Goodbye Christopher Robin is a 2017 film directed by Simon Curtis.
A war veteran, A.A. Milne feels depressed about writing plays for adults. He moves his wife and young son "Billy" Christopher Robin to the countryside, where Billy's childhood games inspire his most famous work. There is just one problem: Billy isn't going to be a boy forever, while the world expects him to be.
Tropes for this film include
- Affectionate Nickname: Christopher Robin's nickname in the family is "Billy" and his father is called Blue. His nanny Olive is called "Nou".
- Armor-Piercing Response: After Olive tells Blue that Billy needs someone who cares about him, Daphne says she does care about him since she gave birth for him. Olive replies that a cow can give birth as well.
- Artistic License – History:
- As he detailed in his memoirs, Christopher Robin and his father agreed that, despite their pacifist tendencies, that the Nazis had to be stopped. In the film, A.A. Milne is horrified that his son wanted to go to war to spite him and his celebrity childhood.
- Daphne Milne wasn't the absentee mother who left it to the nanny to give her son the bulk of the affection growing up, that the film portrays her as. In his memoirs, Christopher Robin explained he was far closer to her than his father during his childhood and she actually helped create the Winnie the Pooh stories and characters by recounting the nursery playtime adventures she had with him to his father.
- C.R. in real life never resented the books, so much as he resented everyone seeing him as a perpetually immortal, innocent child. In fact, he donated the toys to the New York Public Library so that they could make other children happy, and raised awareness to save the woods that inspired the Hundred Acre Woods. He also didn't sever ties with his mother until later in life, when he insisted on marrying his cousin Leslie against hers and A.A. Milne's wishes.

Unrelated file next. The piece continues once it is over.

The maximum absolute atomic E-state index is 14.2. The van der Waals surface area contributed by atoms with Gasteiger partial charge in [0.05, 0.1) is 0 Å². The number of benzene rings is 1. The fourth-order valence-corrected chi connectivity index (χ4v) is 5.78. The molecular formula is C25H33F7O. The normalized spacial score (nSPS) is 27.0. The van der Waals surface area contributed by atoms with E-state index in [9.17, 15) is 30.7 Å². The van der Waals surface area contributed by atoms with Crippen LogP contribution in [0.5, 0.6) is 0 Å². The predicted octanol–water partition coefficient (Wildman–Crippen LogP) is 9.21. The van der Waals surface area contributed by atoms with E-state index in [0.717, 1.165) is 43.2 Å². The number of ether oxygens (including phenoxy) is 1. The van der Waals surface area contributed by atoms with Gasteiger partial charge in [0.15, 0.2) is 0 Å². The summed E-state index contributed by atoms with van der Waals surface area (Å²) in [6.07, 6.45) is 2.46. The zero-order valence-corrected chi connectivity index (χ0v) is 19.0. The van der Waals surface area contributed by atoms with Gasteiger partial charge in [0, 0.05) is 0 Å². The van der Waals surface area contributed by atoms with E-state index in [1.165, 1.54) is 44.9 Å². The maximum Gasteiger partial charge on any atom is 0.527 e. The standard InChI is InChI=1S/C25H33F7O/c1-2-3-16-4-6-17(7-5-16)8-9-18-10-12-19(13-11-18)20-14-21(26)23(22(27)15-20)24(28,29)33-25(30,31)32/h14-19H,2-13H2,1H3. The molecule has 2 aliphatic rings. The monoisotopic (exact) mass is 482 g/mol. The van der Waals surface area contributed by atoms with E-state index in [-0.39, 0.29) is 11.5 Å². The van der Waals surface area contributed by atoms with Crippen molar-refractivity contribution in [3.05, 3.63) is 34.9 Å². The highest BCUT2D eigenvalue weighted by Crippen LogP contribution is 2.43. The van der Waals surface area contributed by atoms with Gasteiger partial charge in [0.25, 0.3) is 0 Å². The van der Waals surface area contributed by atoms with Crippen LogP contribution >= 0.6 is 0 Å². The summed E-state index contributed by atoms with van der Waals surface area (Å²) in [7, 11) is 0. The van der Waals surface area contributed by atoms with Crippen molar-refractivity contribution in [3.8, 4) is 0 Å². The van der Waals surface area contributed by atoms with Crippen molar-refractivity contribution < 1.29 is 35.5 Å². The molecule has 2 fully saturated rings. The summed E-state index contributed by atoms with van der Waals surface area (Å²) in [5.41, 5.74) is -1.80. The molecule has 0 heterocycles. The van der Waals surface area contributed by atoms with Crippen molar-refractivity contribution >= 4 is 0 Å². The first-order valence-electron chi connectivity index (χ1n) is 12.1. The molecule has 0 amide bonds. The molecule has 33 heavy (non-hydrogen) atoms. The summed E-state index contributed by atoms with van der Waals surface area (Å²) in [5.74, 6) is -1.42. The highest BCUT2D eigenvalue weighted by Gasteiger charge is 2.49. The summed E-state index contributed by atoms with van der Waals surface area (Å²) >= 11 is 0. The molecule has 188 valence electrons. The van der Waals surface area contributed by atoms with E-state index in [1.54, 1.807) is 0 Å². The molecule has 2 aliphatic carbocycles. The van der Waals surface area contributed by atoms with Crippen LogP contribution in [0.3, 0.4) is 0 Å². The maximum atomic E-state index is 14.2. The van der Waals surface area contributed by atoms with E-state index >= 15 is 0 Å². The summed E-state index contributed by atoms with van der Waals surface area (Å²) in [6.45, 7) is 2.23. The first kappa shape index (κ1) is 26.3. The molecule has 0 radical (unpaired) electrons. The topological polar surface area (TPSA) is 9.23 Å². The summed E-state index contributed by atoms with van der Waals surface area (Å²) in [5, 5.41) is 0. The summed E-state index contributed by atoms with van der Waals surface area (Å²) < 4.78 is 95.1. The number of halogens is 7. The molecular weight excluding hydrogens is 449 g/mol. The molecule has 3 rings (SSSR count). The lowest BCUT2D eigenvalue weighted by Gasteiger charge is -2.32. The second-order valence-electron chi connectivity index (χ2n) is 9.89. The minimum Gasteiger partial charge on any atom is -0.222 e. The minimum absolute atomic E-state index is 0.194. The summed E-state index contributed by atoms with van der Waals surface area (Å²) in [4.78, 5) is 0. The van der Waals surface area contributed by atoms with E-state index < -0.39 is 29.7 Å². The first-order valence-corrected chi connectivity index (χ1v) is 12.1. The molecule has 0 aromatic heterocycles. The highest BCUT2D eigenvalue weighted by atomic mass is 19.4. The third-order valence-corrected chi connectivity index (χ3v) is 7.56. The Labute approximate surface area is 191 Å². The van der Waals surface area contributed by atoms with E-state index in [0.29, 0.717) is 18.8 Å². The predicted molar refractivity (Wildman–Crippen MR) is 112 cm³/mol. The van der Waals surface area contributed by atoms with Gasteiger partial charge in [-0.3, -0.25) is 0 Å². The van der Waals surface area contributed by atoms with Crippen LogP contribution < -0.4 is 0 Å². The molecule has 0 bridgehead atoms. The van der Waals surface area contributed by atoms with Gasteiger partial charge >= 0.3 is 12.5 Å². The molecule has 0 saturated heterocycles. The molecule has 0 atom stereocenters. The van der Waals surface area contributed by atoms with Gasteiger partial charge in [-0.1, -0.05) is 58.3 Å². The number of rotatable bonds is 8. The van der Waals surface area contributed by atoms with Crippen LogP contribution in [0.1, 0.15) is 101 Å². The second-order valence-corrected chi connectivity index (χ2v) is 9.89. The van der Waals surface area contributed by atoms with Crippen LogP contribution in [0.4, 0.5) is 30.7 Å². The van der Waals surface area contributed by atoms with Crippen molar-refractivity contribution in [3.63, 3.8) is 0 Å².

- The poem "Vespers" wasn't published without A.A's consent like the film proposes it was, in real life he explicitly gave permission and encouragement for his wife to sell the poem.
- Birth-Death Juxtaposition: After a disastrous party where Milne's PTSD comes to the forefront, he and his wife make passionate love. Smash Cut to nine months later, when she's giving birth to their son.
- Contractual Purity: Invoked and downplayed; nanny Olive expresses worry that her Billy won't be allowed to be a normal boy with all the fanmail he receives, as well as the numerous radio and phone interviews that he has to do as "Christopher Robin". In the film, part of the reason Billy goes to enlist is to get away from his childhood image, albeit in a more socially acceptable form.
- Disney Death: Billy is M.I.A. in combat and presumed dead. His parents and Olive mourn him. Then he shows up at the country house, traumatized but more willing to reconcile with his parents.
- Earn Your Happy Ending: Billy survives World War II and reconciles with his parents, and though he's still somewhat resentful of the childhood image of Christopher Robin that people have created, he's at least happy that the Winnie the Pooh stories have made people happy as he relates the story to his father about his fellow soldiers who sang Winnie the Pooh song as some kind of Survival Mantra in the battlefield.
- Forgiveness: Olive quits angrily when Daphne fights about her having a beau, but she greets Blue cordially when he comes to inform her that the boy she helped raise is missing in action. When she starts sobbing on realizing why he came, she apologizes for mourning a child that wasn't even her.